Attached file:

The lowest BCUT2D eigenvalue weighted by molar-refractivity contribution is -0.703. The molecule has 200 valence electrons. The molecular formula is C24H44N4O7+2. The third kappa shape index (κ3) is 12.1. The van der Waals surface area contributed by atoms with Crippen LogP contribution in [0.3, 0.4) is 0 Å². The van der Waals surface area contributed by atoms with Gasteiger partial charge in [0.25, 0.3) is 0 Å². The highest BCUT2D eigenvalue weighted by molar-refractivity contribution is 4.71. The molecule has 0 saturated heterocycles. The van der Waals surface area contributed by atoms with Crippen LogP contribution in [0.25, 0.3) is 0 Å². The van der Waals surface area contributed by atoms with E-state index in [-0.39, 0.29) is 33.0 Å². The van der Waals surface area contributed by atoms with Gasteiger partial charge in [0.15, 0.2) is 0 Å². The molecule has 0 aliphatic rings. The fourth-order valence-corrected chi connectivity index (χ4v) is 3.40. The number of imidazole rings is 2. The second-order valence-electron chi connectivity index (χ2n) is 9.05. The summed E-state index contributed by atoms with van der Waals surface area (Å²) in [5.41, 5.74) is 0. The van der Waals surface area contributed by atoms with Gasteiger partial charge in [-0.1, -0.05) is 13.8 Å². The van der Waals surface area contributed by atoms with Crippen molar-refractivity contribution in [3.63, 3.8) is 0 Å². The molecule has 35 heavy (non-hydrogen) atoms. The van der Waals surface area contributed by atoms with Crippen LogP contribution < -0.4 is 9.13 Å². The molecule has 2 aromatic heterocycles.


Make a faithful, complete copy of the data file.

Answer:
The lowest BCUT2D eigenvalue weighted by molar-refractivity contribution is -0.703. The molecule has 200 valence electrons. The molecular formula is C24H44N4O7+2. The third kappa shape index (κ3) is 12.1. The van der Waals surface area contributed by atoms with Crippen LogP contribution in [0.3, 0.4) is 0 Å². The van der Waals surface area contributed by atoms with Gasteiger partial charge in [0.25, 0.3) is 0 Å². The highest BCUT2D eigenvalue weighted by molar-refractivity contribution is 4.71. The molecule has 0 saturated heterocycles. The van der Waals surface area contributed by atoms with Crippen LogP contribution in [0.25, 0.3) is 0 Å². The van der Waals surface area contributed by atoms with E-state index in [-0.39, 0.29) is 33.0 Å². The van der Waals surface area contributed by atoms with Gasteiger partial charge in [0.15, 0.2) is 0 Å². The molecule has 0 aliphatic rings. The fourth-order valence-corrected chi connectivity index (χ4v) is 3.40. The number of imidazole rings is 2. The second-order valence-electron chi connectivity index (χ2n) is 9.05. The summed E-state index contributed by atoms with van der Waals surface area (Å²) in [5.41, 5.74) is 0. The van der Waals surface area contributed by atoms with Gasteiger partial charge in [-0.1, -0.05) is 13.8 Å². The van der Waals surface area contributed by atoms with Crippen molar-refractivity contribution in [3.63, 3.8) is 0 Å². The molecule has 35 heavy (non-hydrogen) atoms. The van der Waals surface area contributed by atoms with Crippen LogP contribution < -0.4 is 9.13 Å². The molecule has 2 aromatic heterocycles.